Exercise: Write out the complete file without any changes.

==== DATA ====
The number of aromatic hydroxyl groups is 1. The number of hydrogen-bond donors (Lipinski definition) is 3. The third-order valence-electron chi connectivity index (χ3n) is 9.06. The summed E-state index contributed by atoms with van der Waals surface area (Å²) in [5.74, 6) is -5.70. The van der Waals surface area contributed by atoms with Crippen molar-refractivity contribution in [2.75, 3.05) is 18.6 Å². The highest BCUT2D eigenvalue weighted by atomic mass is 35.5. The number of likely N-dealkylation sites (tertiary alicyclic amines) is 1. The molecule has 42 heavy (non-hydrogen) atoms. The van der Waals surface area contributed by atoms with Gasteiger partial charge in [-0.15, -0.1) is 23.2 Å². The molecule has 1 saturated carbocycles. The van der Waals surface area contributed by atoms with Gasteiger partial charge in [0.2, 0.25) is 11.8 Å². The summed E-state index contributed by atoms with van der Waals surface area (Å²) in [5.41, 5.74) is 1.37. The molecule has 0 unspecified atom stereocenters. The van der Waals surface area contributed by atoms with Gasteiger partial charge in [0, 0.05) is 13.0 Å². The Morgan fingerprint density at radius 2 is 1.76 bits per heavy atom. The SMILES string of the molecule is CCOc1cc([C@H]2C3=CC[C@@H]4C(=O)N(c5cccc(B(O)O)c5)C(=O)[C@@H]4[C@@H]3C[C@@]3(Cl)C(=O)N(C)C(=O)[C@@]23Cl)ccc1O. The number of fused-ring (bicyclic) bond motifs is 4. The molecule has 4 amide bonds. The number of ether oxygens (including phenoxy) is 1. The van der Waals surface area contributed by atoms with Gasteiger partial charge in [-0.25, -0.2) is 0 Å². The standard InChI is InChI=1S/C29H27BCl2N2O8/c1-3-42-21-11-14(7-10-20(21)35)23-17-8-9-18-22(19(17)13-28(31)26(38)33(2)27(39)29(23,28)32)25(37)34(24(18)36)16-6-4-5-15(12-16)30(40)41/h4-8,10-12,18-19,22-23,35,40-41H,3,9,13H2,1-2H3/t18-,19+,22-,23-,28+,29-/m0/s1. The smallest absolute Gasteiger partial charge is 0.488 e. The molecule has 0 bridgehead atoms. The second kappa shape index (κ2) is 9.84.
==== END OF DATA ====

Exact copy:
The number of aromatic hydroxyl groups is 1. The number of hydrogen-bond donors (Lipinski definition) is 3. The third-order valence-electron chi connectivity index (χ3n) is 9.06. The summed E-state index contributed by atoms with van der Waals surface area (Å²) in [5.74, 6) is -5.70. The van der Waals surface area contributed by atoms with Crippen molar-refractivity contribution in [2.75, 3.05) is 18.6 Å². The highest BCUT2D eigenvalue weighted by atomic mass is 35.5. The number of likely N-dealkylation sites (tertiary alicyclic amines) is 1. The molecule has 42 heavy (non-hydrogen) atoms. The van der Waals surface area contributed by atoms with Gasteiger partial charge in [-0.15, -0.1) is 23.2 Å². The molecule has 1 saturated carbocycles. The van der Waals surface area contributed by atoms with Gasteiger partial charge in [0.2, 0.25) is 11.8 Å². The summed E-state index contributed by atoms with van der Waals surface area (Å²) in [5.41, 5.74) is 1.37. The molecule has 0 unspecified atom stereocenters. The van der Waals surface area contributed by atoms with Gasteiger partial charge in [0, 0.05) is 13.0 Å². The Morgan fingerprint density at radius 2 is 1.76 bits per heavy atom. The SMILES string of the molecule is CCOc1cc([C@H]2C3=CC[C@@H]4C(=O)N(c5cccc(B(O)O)c5)C(=O)[C@@H]4[C@@H]3C[C@@]3(Cl)C(=O)N(C)C(=O)[C@@]23Cl)ccc1O. The number of fused-ring (bicyclic) bond motifs is 4. The molecule has 4 amide bonds. The number of ether oxygens (including phenoxy) is 1. The van der Waals surface area contributed by atoms with Gasteiger partial charge in [-0.25, -0.2) is 0 Å². The standard InChI is InChI=1S/C29H27BCl2N2O8/c1-3-42-21-11-14(7-10-20(21)35)23-17-8-9-18-22(19(17)13-28(31)26(38)33(2)27(39)29(23,28)32)25(37)34(24(18)36)16-6-4-5-15(12-16)30(40)41/h4-8,10-12,18-19,22-23,35,40-41H,3,9,13H2,1-2H3/t18-,19+,22-,23-,28+,29-/m0/s1. The smallest absolute Gasteiger partial charge is 0.488 e. The molecule has 0 bridgehead atoms. The second kappa shape index (κ2) is 9.84.